If you’ve ever purchased or sold a home chances are you’re familiar with the term “comparative market analysis”. But do you know what it means? A Comparative Market Analysis (CMA) is an in-depth study that compares the price of similar properties on the market and recent property sales records to the home you’re considering purchasing or selling. The goal of a CMA is to find an accurate range of what the home you’re considering is worth. As your real estate agent we will complete a CMA for you because it's the best way to know what the realistic price for a home should be.
There can be a difference between the amount you’re asking for and what it is really worth. You do not want to over price your property and hope for unrealistic offers, nor do you want to bargain price the home when buyers will want to negotiate it down further. A comprehensive CMA will show you what price range your home falls into and it provides the statistics to back up the asking price.
As your real estate agent doing a CMA is part of what we do to assist you in selling or buying a home. This involves pulling data from the Multiple Listing Service (MLS) for homes currently for sale and for those that recently have sold in your area that are also the closest match to your property.
The homes in the report will be similar in square footage, lot size, condition, and features. Though no home may be identical to your own, educated guesses regarding the value in the differences will be made and added or subtracted. For example, a home like yours but without a garage will get the value of a garage subtracted from its price in the analysis.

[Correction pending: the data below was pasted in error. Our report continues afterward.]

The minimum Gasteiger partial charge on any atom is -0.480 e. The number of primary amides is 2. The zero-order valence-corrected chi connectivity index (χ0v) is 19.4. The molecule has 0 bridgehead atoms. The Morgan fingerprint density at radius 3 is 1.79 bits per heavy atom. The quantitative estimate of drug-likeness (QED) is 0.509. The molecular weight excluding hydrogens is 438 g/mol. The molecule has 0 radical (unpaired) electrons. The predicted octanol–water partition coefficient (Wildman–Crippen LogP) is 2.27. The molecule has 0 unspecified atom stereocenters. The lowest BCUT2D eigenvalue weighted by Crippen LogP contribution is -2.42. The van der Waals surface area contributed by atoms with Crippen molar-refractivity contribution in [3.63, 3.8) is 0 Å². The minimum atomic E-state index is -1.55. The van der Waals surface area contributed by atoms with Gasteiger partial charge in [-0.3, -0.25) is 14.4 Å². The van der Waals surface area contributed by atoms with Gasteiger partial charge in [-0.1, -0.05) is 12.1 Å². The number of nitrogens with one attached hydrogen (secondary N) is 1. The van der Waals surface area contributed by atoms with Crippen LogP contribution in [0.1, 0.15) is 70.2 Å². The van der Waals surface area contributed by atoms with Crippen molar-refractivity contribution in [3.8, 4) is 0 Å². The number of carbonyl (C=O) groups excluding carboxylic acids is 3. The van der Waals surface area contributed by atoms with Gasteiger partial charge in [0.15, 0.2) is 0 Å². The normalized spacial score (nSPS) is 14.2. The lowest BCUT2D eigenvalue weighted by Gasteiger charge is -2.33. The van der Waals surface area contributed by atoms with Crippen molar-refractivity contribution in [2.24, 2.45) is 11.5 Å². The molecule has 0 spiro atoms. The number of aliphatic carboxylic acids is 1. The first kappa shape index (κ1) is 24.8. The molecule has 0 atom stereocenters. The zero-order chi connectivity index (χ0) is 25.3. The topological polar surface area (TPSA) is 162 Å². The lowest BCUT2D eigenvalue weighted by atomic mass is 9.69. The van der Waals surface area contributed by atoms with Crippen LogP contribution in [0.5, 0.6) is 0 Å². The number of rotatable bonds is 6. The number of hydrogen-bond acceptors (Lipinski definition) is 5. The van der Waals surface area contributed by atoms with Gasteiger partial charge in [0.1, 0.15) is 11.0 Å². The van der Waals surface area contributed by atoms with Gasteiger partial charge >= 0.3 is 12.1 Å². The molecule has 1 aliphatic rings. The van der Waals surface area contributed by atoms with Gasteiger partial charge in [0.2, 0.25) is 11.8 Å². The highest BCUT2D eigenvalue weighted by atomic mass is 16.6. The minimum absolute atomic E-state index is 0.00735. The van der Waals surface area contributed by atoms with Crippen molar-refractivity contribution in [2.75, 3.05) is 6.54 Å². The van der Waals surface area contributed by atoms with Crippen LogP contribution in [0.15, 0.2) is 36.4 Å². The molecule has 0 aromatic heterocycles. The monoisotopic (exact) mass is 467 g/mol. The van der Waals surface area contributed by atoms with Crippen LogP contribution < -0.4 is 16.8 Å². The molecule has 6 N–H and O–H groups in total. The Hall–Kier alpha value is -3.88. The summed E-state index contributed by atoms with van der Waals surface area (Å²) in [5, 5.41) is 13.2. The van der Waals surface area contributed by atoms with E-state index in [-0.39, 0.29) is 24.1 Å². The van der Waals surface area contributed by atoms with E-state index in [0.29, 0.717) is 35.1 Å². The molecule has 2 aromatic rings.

Picking the wrong comparables (also called “comps”) creates the wrong price range. Your listing agent will share their comparables. Things looked at include:
• Type & style of home: Condos are not compared to houses, and a one story ranch is hard to compare to a two story colonial.
• Neighborhood & school district: The CMA will show comparables in the same or similar neighborhoods and school districts as your home.
• Location, location, location: Views, waterfront access, and even the type of neighborhood a home is in all factor into the home's value.
• Square footage: The comparables should be within 15 percent of your home's square footage.
• Number of bedrooms and bathrooms: Comparing larger homes with 3, 4 and 5 beds is fine but below that it gets tricky. Homes with one and two bedrooms do not compare well with 3 to 5 bedroom properties.
• Age of home: A new home makes a good comparison for new home construction or other homes under five years old. However, they’re valued far differently than older homes for sale.
• Condition of home: A fixer-upper would be compared only to other fixer-uppers just as a newly remodeled or maintained home would be compared to the same.
• Lot size and usability: Lot size is significant only when the difference is big. For example, a home with an acre of land can't be compared to one with a small back yard.
Some things about the property may not have the selling value that you might think it has. For example, properties with a pool might be nice for those buyers who want a pool but actually may work against you for buyers who don’t want the work or have small children. The same can be said for extensive flower gardens. This is a feature that probably does not add the value of what it cost you to install.
Once you have the CMA in hand you can see how similar properties were priced, how long it took them to sell and what the final contracted price was. You can also see what your competition is with similar homes for sale. This is how we determine what sale price you should consider.
If you have any additional questions about comparative market analysis please don't hesitate to get in touch with us at Remax at the Beach. We'd be happy to answer any questions you may have and do a market analysis on your home.